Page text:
bernard cribbins quietly bonkers youtube [Quietly Bonkers is the B-side of Right Said Fred, as any B-Crib fan will tell you]

dictionary frotting

how to make chocolate roulard [step one could be spelling it correctly]

names of girls manitals

status quo three chords [perhaps Francis Rossi has forgotten which three they are]

God bless the internet. Where else would these people turn for support?

Tuesday, 9 December 2008

The madness of Miss Jones

One of the difficulties of living on your own is that there is no one around on a regular basis to moderate your oddities.

Patterns of behaviour creep up on you, unmeasured against any kind of co-habiting 'control' specimen, until you believe it's perfectly normal to sing your own made-up words to the Strictly Come Dancing theme music, mentioning each of the celebrity dancers and their professional partners, or to have a little chat with your mugs as you're getting them out of the dishwasher.

I don't do these things OBVIOUSLY, but of course the point I'm making is that even if I did, I probably wouldn't know that I did, much less think it in any way eccentric.

And over the weekend, I found myself wondering the following: if I was starting to lose my mind, at what point – if any – would I realise? 

I ask this because on Sunday I inexplicably lost the following items within the confines of my small flat:

* 2 sausages, which I had carefully removed from the freezer to defrost

* 1 brand-new box of vitamins, critically important at this germ-ingesting time of year

* 2 concert tickets which had only just been delivered through the post

I searched for them with a level of incomprehension I had not felt since I heard that the winner of X Factor would be recording Leonard Cohen's Hallelujah

After an anxious hour, however, I had at least located the sausages. I had put them in the kitchen bin. Clearly this had seemed an entirely sensible thing to do at the time. Perhaps it was the squeamish carnivore in me wrestling for control and making a plea for a vegetarian life. 'You know you want to. You always breathe through your mouth when you're in the organic butcher's.' Or perhaps it is a Genuine Cause For Concern.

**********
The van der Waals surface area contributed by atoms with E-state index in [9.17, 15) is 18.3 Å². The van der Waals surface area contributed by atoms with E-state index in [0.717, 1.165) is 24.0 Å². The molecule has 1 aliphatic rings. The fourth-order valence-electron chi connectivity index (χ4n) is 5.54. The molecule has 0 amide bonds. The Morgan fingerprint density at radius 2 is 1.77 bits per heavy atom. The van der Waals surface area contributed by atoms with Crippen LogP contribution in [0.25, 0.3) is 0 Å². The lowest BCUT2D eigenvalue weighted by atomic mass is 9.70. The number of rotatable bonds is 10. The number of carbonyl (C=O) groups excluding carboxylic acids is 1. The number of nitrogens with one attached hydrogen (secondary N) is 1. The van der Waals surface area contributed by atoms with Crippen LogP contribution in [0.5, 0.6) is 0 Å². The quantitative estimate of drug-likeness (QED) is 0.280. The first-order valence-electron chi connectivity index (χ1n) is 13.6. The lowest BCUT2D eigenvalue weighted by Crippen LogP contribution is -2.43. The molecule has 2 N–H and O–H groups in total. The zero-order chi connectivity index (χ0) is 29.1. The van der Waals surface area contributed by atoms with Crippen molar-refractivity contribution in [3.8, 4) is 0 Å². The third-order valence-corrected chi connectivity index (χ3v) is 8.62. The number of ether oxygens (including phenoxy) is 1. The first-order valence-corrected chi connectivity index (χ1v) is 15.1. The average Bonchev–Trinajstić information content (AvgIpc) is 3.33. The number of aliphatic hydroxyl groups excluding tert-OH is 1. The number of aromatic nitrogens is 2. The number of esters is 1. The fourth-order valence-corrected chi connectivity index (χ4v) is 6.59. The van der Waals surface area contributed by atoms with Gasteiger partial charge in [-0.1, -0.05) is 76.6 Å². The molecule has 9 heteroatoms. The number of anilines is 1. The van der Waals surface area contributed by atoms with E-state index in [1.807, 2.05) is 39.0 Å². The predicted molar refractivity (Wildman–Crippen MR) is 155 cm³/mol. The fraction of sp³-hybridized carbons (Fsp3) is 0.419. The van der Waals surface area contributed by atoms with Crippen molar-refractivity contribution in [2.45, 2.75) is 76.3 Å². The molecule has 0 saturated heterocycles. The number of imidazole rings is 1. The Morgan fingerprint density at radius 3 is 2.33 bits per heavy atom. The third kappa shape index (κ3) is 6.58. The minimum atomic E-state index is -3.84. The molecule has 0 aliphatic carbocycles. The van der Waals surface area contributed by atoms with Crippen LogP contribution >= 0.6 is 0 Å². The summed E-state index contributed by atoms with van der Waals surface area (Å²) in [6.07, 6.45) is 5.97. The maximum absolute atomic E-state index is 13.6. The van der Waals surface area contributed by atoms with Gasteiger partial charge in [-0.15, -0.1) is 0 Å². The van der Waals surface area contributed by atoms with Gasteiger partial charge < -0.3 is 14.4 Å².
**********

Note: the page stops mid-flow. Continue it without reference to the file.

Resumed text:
I'm sure the tickets and the vitamins will soon tumble out of a coat pocket or, in their silent, inanimate way, shout 'Surprise' when I innocently open a drawer in a few weeks' time. But still. What will come next?

I never care to align myself with any kind of Bridget Jones stereotype because she's stupid and annoying. I am, at least, not stupid. I don't consider that alsatians will end up eating me but this is based on the simple principles of probability. You just don't seem to see as many alsatians around any more. Perhaps that's because I live in London, or perhaps it's just that my perspective has shifted. Now, on the rare occasion that I do see an alsatian, I think 'Oh, a dog,' and instantly return to my default internal monologue about what my next meal might be. However, as a very small child, having been traumatically bitten by a tiny toy-sized Yorkshire terrier outside Bottisham post office, I would probably have seen a strapping alsatian and thought, 'An enormous beast as tall as a house! With teeth like sabres that could devour your arm like it was a Flake!' Even the idea of a Flake would not have stopped the beast haunting me day and night.

I am wandering off-topic. Another symptom. I must rest.

Monday, 8 December 2008

Hi, sorry I'm late...

This weekend, in rare moments of repose between the usual December clamour of social engagements, I have been discovering Randy Newman. All I can say is: why did no one tell me before?